The sum of the squares of the residual errors are called the **Residual Sum of Squares** or **RSS**.

The average variation of points around the fitted regression line is called the **Residual Standard Error** (**RSE**). This is one the metrics used to evaluate the overall quality of the fitted regression model. The lower the RSE, the better it is.

Since the mean error term is zero, the outcome variable y can be approximately estimated as follow:

`y ~ b0 + b1*x`

Mathematically, the beta coefficients (b0 and b1) are determined so that the RSS is as minimal as possible. This method of determining the beta coefficients is technically called **least squares** regression or **ordinary least squares** (OLS) regression.

Once, the beta coefficients are calculated, a t-test is performed to check whether or not these coefficients are significantly different from zero. A non-zero beta coefficients means that there is a significant relationship between the predictors (x) and the outcome variable (y).

`tidyverse`

for easy data manipulation and visualization`caret`

for easy machine learning workflow

```
library(tidyverse)
library(caret)
theme_set(theme_bw())
```

We’ll use the `marketing`

data set, introduced in the Chapter @ref(regression-analysis), for predicting sales units on the basis of the amount of money spent in the three advertising medias (youtube, facebook and newspaper)

We’ll randomly split the data into training set (80% for building a predictive model) and test set (20% for evaluating the model). Make sure to set seed for reproducibility.

```
# Load the data
data("marketing", package = "datarium")
# Inspect the data
sample_n(marketing, 3)
```

```
## youtube facebook newspaper sales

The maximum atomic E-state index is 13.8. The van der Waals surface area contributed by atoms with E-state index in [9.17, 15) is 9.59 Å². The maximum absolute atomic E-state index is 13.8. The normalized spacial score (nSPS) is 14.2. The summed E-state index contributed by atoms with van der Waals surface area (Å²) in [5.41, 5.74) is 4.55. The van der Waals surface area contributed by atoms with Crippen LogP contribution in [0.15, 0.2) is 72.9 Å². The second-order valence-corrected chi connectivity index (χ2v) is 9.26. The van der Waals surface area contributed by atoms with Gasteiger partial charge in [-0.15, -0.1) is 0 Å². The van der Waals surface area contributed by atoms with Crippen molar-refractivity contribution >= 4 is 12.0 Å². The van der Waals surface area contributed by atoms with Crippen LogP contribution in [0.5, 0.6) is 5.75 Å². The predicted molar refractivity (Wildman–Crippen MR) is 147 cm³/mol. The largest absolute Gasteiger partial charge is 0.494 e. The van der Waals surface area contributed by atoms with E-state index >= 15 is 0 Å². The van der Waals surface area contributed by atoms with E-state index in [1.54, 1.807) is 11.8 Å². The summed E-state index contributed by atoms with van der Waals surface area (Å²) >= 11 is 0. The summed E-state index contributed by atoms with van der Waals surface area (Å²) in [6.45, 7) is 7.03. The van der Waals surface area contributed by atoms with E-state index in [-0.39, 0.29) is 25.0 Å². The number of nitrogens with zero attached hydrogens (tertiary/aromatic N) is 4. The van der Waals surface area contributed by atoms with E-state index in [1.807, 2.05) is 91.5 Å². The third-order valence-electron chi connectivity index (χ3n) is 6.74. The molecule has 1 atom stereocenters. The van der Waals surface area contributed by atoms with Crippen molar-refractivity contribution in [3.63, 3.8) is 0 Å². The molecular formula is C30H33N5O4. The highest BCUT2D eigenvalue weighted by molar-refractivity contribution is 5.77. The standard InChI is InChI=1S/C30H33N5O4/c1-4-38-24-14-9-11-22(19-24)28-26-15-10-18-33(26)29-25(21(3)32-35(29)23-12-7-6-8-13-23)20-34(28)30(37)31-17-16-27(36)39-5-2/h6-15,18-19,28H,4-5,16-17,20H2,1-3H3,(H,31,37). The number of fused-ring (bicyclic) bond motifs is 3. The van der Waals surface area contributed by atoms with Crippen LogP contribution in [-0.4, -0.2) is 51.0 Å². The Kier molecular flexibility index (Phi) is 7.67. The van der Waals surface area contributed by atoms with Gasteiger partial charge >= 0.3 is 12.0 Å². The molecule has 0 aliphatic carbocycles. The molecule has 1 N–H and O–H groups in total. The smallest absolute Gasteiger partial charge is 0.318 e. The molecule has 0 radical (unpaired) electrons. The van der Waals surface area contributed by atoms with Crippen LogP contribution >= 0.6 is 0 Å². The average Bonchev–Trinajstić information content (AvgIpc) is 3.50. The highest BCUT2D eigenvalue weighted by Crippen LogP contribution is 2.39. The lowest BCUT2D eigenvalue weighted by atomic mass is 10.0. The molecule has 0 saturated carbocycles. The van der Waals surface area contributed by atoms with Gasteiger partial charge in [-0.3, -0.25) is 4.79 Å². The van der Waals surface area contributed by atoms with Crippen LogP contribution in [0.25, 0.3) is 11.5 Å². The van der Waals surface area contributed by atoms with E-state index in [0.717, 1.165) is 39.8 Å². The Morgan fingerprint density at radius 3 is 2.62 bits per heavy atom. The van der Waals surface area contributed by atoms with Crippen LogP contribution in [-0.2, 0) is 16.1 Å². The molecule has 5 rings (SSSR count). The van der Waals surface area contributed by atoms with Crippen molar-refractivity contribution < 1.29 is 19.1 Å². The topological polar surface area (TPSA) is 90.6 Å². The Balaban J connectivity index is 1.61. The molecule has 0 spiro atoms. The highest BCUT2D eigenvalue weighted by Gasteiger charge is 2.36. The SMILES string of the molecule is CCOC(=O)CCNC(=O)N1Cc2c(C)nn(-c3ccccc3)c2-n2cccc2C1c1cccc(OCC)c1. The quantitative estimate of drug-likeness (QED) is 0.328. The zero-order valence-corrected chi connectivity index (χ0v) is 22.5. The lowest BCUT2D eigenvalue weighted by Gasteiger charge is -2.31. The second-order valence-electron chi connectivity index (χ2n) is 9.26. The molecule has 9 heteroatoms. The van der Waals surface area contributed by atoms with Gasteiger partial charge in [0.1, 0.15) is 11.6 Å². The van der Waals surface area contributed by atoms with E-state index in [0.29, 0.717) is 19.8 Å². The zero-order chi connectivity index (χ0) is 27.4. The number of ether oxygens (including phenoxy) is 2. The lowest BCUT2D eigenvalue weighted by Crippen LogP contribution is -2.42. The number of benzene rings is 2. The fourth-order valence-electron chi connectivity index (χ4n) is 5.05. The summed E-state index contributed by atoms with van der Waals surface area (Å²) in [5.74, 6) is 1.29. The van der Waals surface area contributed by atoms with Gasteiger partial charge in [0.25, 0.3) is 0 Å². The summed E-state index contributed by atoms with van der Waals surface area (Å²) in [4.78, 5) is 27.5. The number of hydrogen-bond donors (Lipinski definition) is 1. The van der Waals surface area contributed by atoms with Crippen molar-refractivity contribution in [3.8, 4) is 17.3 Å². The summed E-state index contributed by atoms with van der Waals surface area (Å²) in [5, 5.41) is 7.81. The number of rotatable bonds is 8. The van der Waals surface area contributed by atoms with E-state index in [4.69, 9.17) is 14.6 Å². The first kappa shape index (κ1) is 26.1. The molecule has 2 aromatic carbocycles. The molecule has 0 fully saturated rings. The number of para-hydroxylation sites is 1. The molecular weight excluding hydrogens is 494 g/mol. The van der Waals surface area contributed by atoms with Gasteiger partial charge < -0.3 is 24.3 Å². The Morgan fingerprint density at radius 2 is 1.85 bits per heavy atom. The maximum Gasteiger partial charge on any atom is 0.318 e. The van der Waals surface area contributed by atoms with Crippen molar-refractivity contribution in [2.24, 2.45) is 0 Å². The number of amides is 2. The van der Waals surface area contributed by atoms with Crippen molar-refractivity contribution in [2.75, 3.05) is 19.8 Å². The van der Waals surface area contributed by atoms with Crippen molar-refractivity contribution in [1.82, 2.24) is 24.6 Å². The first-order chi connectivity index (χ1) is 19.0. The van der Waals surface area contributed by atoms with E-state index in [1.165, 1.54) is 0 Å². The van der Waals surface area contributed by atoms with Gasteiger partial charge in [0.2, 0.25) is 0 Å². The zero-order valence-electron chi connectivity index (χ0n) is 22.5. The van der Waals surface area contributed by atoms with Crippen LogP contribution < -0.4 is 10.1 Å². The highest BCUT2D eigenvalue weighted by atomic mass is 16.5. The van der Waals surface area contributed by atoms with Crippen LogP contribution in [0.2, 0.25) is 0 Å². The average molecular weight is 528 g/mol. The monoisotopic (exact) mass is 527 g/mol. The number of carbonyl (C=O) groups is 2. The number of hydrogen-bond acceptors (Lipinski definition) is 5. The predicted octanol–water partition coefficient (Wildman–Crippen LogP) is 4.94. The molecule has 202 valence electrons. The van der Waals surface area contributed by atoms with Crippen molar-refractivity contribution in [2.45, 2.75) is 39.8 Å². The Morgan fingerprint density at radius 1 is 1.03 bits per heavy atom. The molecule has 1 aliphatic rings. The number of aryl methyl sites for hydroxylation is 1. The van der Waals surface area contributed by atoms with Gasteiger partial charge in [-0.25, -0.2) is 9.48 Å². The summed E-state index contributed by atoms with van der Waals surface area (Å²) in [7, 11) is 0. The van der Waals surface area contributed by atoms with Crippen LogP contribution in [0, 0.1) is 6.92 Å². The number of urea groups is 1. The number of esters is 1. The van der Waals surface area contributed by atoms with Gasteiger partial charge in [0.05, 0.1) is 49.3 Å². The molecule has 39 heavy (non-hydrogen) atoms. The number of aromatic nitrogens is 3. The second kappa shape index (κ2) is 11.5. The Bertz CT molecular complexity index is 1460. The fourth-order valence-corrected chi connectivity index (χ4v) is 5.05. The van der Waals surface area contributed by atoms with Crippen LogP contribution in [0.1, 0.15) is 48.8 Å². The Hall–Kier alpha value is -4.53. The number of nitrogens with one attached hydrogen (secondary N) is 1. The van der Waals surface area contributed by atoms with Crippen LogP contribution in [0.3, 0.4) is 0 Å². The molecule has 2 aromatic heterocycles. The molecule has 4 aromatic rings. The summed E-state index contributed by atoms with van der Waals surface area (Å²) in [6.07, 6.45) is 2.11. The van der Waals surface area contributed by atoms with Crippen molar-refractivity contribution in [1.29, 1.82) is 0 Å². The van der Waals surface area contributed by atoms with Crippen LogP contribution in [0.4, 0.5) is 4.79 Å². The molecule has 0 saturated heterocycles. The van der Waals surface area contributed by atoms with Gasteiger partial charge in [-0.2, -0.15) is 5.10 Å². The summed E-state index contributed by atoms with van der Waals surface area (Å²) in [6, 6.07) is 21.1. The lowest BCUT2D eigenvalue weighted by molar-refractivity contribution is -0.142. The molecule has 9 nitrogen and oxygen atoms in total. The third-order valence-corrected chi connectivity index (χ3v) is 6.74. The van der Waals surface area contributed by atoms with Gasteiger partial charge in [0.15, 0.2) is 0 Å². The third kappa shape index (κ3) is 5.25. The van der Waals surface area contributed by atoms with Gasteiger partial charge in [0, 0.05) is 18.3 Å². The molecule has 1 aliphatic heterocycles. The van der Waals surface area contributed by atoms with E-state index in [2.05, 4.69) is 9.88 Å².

## 58 163.4 23.0 19.9 15.8
## 157 112.7 52.2 60.6 18.4
## 81 91.7 32.0 26.8 14.2
```

```
# Split the data into training and test set
set.seed(123)
training.samples <- marketing$sales %>%
createDataPartition(p = 0.8, list = FALSE)
train.data <- marketing[training.samples, ]
test.data <- marketing[-training.samples, ]
```

The R function `lm()`

is used to compute linear regression model.

```
# Build the model
model <- lm(sales ~., data = train.data)
# Summarize the model
summary(model)
# Make predictions
predictions <- model %>% predict(test.data)
# Model performance
# (a) Prediction error, RMSE
RMSE(predictions, test.data$sales)
# (b) R-square
R2(predictions, test.data$sales)
```

The **simple linear regression** is used to predict a continuous outcome variable (y) based on one single predictor variable (x).

In the following example, we’ll build a simple linear model to predict sales units based on the advertising budget spent on youtube. The regression equation can be written as `sales = b0 + b1*youtube`

.

The R function `lm()`

can be used to determine the beta coefficients of the linear model, as follow:

```
model <- lm(sales ~ youtube, data = train.data)
summary(model)$coef
```

```
## Estimate Std. Error t value Pr(>|t|)